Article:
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Home Opinion Letters to the editor – Feb. 28, 2017

Letters to the editor – Feb. 28, 2017

Letters to the editor – Feb. 28, 2017

Overcapacity at the

Dear editor,

Capacity at the Victoria Hospital has been a problem for a long time but it keeps getting worse. Instead of working to make things better, the Sask. Party is threatening more cuts and failing the people of Prince Albert who depend on our hospital to get the care they need and deserve.

The Sask. Party promised to fix the hospital but we still haven’t seen any more provincial funding or any recognition that the hospital is important to the entire North, with more than 40 per cent of the patients coming from outside of our city.

On top of it all, the Sask. Party continues to cut services, like Mobile Crisis, that help keep patients out of the emergency room.

It wasn’t us who made the Sask. Party run billions in deficits and go deeper in debt so why are they making the people of Prince Albert pay the price for Sask. Party mismanagement, scandal, and waste?

Nicole Rancourt, MLA for Prince Albert Northcote


Is everything really on the table?

To the editor:

The Premier has said that “everything is on the table” when it comes to balancing the budget and reducing the ever-growing deficit, which has now skyrocketed to over $1.5 Billion.

But, is everything really on the table?

If it were, he should be considering a wide-variety of options from tax reform through to drastic capital spending reductions, and not just on short-sighted items like Wallidays and selling off our highly profitable Crown Corporations.

One obvious spending reduction that could happen involves the Regina Bypass.

We are fortunate enough to be in a situation that there is much that can be done to alleviate the enormous price tag of the Regina Bypass, at least temporarily.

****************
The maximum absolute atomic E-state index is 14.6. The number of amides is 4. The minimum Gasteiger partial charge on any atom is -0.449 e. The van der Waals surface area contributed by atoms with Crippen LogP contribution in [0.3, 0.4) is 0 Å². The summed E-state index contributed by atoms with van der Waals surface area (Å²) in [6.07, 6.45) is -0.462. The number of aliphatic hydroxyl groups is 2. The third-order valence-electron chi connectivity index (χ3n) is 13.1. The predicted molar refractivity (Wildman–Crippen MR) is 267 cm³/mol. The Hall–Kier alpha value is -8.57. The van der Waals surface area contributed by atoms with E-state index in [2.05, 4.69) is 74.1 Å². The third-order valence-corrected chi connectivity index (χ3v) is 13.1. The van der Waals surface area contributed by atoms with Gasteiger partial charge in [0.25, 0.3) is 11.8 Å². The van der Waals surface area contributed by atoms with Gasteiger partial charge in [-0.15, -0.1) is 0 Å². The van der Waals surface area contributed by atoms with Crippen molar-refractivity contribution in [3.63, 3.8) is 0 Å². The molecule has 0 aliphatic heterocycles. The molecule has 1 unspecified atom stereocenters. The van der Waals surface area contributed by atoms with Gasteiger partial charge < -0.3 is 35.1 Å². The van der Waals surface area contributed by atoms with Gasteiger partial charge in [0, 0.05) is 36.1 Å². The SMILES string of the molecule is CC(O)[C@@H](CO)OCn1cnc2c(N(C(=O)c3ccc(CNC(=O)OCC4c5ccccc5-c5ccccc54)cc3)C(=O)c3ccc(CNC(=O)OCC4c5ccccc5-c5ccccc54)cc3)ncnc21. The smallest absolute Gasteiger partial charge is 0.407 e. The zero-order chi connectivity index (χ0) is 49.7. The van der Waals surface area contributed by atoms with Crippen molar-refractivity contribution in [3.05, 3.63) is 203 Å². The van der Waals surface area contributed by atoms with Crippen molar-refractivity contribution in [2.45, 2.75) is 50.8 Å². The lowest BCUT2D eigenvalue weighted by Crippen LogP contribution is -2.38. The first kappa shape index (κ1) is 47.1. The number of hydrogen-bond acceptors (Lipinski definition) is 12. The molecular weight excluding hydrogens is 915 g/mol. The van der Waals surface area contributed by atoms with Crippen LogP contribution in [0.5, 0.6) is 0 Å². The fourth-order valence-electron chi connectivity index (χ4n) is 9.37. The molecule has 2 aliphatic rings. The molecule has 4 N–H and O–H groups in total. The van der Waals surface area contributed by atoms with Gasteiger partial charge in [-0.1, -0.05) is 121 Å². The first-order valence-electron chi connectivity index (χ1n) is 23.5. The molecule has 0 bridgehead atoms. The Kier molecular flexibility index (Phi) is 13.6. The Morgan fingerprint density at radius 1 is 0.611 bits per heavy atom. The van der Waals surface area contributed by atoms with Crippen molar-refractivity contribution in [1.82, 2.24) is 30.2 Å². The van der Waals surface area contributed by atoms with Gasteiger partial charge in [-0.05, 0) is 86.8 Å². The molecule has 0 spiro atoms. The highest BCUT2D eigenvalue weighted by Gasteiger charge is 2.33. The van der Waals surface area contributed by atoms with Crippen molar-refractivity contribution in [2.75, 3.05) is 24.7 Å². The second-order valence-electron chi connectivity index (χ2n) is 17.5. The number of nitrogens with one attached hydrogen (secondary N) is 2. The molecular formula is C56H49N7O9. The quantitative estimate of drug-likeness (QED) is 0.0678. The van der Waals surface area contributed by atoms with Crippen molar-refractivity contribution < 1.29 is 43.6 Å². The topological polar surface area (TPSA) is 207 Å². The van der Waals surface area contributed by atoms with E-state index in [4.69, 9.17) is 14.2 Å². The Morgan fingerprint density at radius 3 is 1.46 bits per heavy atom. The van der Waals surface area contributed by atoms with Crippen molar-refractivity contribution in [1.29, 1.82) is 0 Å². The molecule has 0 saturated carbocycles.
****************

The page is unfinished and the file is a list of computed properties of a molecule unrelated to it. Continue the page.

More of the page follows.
A significant portion of this massive project is either not started or at a stage that it is able to be temporarily abandoned, as was done on the West Side of Regina while last-minute redesigns were occurring for the Dewdney Avenue overpass.

Such a decision is not precedent setting by any means, and it could effectively “save the day” when it comes to at least partially fixing the deficit. After all, the problems that got us here are more about significant capital spending on non-essential projects, and not the wages of hospital staff or teachers.

If everything is truly on the table, Mr. Wall owes it to taxpayers to consider halting any and all non-essential construction surrounding the Regina Bypass.

While there may be financial penalties for such delays, I am sure it would pale in comparison to the $2 Billion plus price tag that the project is expected to cost.

Such an option would be far more palatable to taxpayers as well. Of course, the overpasses along Highway #1 East should be the only pieces of the Bypass to be allowed to progress further, as the remainder of the project is more about pipe dreams and make-work projects for the construction industry, for out of province and out of country contractors , more than anything else.

Donald Neuls, Coppersands, Saskatchewan